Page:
Investigators first raided Aipac’s offices in August, at which time some observers suggested that the probe was focused mainly on Larry Franklin, a Pentagon employee suspected of passing to the group classified documents on Iran. However, insiders say the investigation has moved away from Franklin and toward Aipac and its director of research, Steve Rosen.
Immediately after the FBI raid, the organization issued a public statement saying: “As we have said from the beginning, Aipac has done nothing wrong.”
Several prominent communal leaders — including Anti-Defamation League director Abraham Foxman and Malcolm Hoenlein, executive vice chairman of the Conference of Presidents of Major American Jewish Organizations — were urging other Jewish organizations to be patient as the investigation unfolds.
“None of us has the luxury to lose patience with Aipac,” Foxman said. The legal process “is so bizarre and convoluted, so sensitive, that when you are at its focus you don’t do what your guts tell you to do, but what your lawyers tell you.” And the lawyers in such situations, he said, tell their clients “to say less.” Foxman added: “Anyone who regards himself a friend of Aipac and cares about Aipac should understand that,” Foxman said.
Hoenlein said, “I see people standing behind Aipac,” adding that “the people I hear from are losing patience with the government and with the way it’s being handled” — not with Aipac.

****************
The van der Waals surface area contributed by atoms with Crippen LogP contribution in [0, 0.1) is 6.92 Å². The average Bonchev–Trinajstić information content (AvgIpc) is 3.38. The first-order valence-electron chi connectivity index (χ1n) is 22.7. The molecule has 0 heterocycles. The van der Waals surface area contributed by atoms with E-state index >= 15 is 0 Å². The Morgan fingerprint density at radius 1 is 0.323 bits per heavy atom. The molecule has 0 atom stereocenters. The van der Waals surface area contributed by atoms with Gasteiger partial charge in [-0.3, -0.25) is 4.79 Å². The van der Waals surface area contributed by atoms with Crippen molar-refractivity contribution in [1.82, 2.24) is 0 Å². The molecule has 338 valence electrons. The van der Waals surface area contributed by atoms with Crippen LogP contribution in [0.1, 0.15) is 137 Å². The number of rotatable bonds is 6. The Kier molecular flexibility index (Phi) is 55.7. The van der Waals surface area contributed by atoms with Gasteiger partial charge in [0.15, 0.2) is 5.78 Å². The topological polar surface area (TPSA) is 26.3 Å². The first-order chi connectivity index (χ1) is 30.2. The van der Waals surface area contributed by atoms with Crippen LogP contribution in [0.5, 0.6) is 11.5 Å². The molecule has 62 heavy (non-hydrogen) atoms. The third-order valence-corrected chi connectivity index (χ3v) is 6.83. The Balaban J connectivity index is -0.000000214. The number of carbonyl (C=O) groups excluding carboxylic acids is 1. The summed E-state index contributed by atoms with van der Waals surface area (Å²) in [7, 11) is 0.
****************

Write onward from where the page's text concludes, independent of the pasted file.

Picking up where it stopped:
During a December 10 conference call, Kohr and Bernice Manocherian, Aipac’s volunteer president, asked key Jewish communal leaders for patience and pledged that eventually Aipac would be vindicated. The two Aipac officials accused unnamed agencies within the administration of nefarious motives, and conducted a baseless fishing expedition against the pro-Israel lobbying group.
Some participants in the call were skeptical. “I sure hope that what they are saying is true, and that they really made sure, internally, that none of them has done anything wrong,” one participant said. “If it turns out to be different, there is going to be a big problem for all of us, not just for Aipac.”
At one time, Aipac was essentially an arm of the Conference of Presidents, a coalition of 52 Jewish organizations generally viewed as the Jewish community’s consensus voice on Middle East affairs. But in recent decades the board has grown, and its makeup has been significantly altered so that independent donors — not leaders of other Jewish organizations — hold the overwhelming majority of votes.
The chairman of the Conference of Presidents is a member of Aipac’s board of directors, a group of 40 people who confer monthly to set the organization’s policy and manage its affairs. In addition, all the presidents of member groups in the conference sit on Aipac’s executive committee, a larger body of some 580 people that convenes two to four times a year.